"We have been born, As Nephi of old,
To goodly parents who love the Lord.
We have been taught and we understand,
That we must do as the Lord commands.

We are as the Army of Helaman, We have been taught in our youth.
And we will be the Lord's missionaries, To bring the world his truth." -Janice Kapp Perry

One powerful moment for me at Bud Wilson's funeral was the Los Gatos Ward Young Men singing "Army of Helaman."

As I watched this eclectic group of young men and their leaders sing (minus their YM President, Bud), it touched me how lucky these boys are to have men like Bud, Jeremy Walton, Dave Rodrigues, etc. who take such an interest in them.

I doubt the youth realize how much their adult leaders care about them and want them to be happy. When the youth struggle and make poor choices, their adult leaders struggle too. They sincerely want to help. I know this from experience, many times over!

I'll never forget being a YW President in LaJolla years ago, and one day out driving I passed one of my Mia Maid girls with her friends and she was smoking. My heart sank! I adored this girl, saw her potential and felt sick wishing I could keep her safe and innocent.

Sometimes I think teenagers feel like their choices only affect them. But that's a fallacy. Decisions, good ones and bad ones, affect everyone that loves them (their parents, their leaders, their friends & family). Of course, parents, leaders, and friends are the first to want to help when youth who've strayed from gospel principles want to put their lives back in order.

So, when our sweet Los Gatos Young Men stood in their matching Raiders ties to honor Bud by singing the guy's part from the EFY Medley my heart soared! These are good boys are they are so lucky to have scores of adults who really care about them!

Sunday, January 9, 2011

"Funeral for a Friend"

Wayne Paxton Wilson II, August 27th, 1957 - December 31st, 2010

Just 4 days before his 25th wedding anniversary, Bud Wilson passed away (on New Year's Eve). All of us who knew and loved Bud were shocked.

His funeral service yesterday was a wonderful tribute to a good man. Bud's life impacted hundreds of people, especially the youth, and the chapel was packed. Knowing Bud's modesty, I think the large turnout would have surprised him.

Bud was an "Everybody Loves Raymond" kind of guy. He was easy to be around, unpretentious, unassuming, self deprecating. With Bud, he was who he was, and he never tried to be something or someone else. I loved his authenticity.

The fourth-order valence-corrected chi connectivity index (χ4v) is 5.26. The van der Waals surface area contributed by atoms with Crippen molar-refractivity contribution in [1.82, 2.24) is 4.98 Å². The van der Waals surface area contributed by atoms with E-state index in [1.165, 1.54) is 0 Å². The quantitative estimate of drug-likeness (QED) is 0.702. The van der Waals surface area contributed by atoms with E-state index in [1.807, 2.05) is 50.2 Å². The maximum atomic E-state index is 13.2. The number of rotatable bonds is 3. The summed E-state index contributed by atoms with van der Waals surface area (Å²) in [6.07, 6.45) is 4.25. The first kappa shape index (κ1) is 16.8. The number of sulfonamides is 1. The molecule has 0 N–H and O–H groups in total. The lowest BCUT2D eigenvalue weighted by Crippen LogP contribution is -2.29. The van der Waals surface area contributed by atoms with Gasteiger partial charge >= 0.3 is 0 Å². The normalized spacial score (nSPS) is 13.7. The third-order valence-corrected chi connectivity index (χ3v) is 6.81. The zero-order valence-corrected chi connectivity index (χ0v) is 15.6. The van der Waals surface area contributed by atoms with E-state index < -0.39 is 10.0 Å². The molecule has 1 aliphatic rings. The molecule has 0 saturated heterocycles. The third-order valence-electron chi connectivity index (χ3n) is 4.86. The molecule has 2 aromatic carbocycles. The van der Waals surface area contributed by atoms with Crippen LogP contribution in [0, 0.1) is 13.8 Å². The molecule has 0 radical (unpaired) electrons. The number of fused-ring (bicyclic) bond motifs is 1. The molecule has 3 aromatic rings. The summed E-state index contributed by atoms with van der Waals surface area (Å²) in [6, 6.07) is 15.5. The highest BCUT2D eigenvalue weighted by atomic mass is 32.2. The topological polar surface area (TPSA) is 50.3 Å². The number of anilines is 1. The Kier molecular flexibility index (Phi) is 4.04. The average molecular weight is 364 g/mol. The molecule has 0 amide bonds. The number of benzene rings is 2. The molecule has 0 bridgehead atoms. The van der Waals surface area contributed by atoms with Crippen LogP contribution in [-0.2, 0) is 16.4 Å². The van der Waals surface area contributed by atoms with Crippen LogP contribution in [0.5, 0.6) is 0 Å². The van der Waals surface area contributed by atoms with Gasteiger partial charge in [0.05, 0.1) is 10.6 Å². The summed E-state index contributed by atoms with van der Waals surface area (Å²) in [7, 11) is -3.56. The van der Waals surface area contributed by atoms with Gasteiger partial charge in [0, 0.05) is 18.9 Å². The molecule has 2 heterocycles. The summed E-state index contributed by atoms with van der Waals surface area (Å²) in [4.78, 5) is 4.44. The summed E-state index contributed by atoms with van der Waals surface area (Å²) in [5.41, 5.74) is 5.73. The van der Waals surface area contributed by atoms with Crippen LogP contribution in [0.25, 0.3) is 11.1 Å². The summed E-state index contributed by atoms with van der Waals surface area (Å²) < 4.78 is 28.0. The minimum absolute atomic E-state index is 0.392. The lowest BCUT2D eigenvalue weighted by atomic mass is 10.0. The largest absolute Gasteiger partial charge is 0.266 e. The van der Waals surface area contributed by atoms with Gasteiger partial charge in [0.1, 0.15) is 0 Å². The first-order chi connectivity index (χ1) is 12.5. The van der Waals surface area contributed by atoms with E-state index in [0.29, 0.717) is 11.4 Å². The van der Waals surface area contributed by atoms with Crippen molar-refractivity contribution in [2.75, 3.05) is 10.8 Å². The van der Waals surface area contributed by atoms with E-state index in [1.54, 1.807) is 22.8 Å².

The youth (who can always detect hypocrisy) found Bud pretty cool...for an adult anyway! Because he didn't put on airs and wasn't preachy he was a Sunday School teacher that most teenagers could tolerate. And he taught scores of them; year after year, including all 3 Knudsen kids at one time or another.

Bud's youngest brother, Matt, used 3 words to describe Bud: generosity, loyalty, and passion. Bud was always generous, giving gifts but also giving of himself and his time. He was incredibly loyal to friends and to his favorite teams (ie. the Oakland Raiders) and passionate about many things (ie. swimming, his dogs, and again, of course, the Raiders).

Bud's other brother, Mitchell, said he always looked up to Bud and admitted that he never figured out exactly why so many people liked Bud. "Frankly," Mitchell noted, "Bud was kind of a crotchety guy but for some reason people were drawn to him." Mitchell's comment was probably one that only a brother could get away with but it was absolutely true. Bud could complain or grouse and yet I still enjoyed being around him! Go figure!

I once heard it said that if you want a large turnout at your funeral, you need to die young. If you live a long life all those friends who might have attended your memorial service have already died!

Well, Bud was young (relatively speaking, since he is my peer!) and the church community was definitely out supporting both Bud and Denise yesterday. Denise has a tough road ahead but she certainly has lots of love from our ward family as she grieves losing her husband and our friend, Bud Wilson. RIP!

Saturday, January 8, 2011

How To Read A Poem: A Beginner's Manual

"First, forget everything you have learned,
that poetry is difficult,
that it cannot be appreciated by the likes of you,
with your high school equivalency diploma,
your steel-tipped boots,
or your white-collar misunderstandings.

Do not assume meaning hidden from you:
the best poems mean what they say and say it.

To read poetry requires only courage
enough to leap from the edge
and trust.

Treat a poem like dirt,
humus rich and heavy from the garden.
Later it will become the fat tomatoes
and golden squash piled high upon your kitchen table.

Poetry demands surrender,
language saying what is true,
doing holy things to the ordinary.

Read just one poem a day.
Someday a book of poems may open in your hands
like a daffodil offering its cup
to the sun.

When you can name five poets
without including Bob Dylan,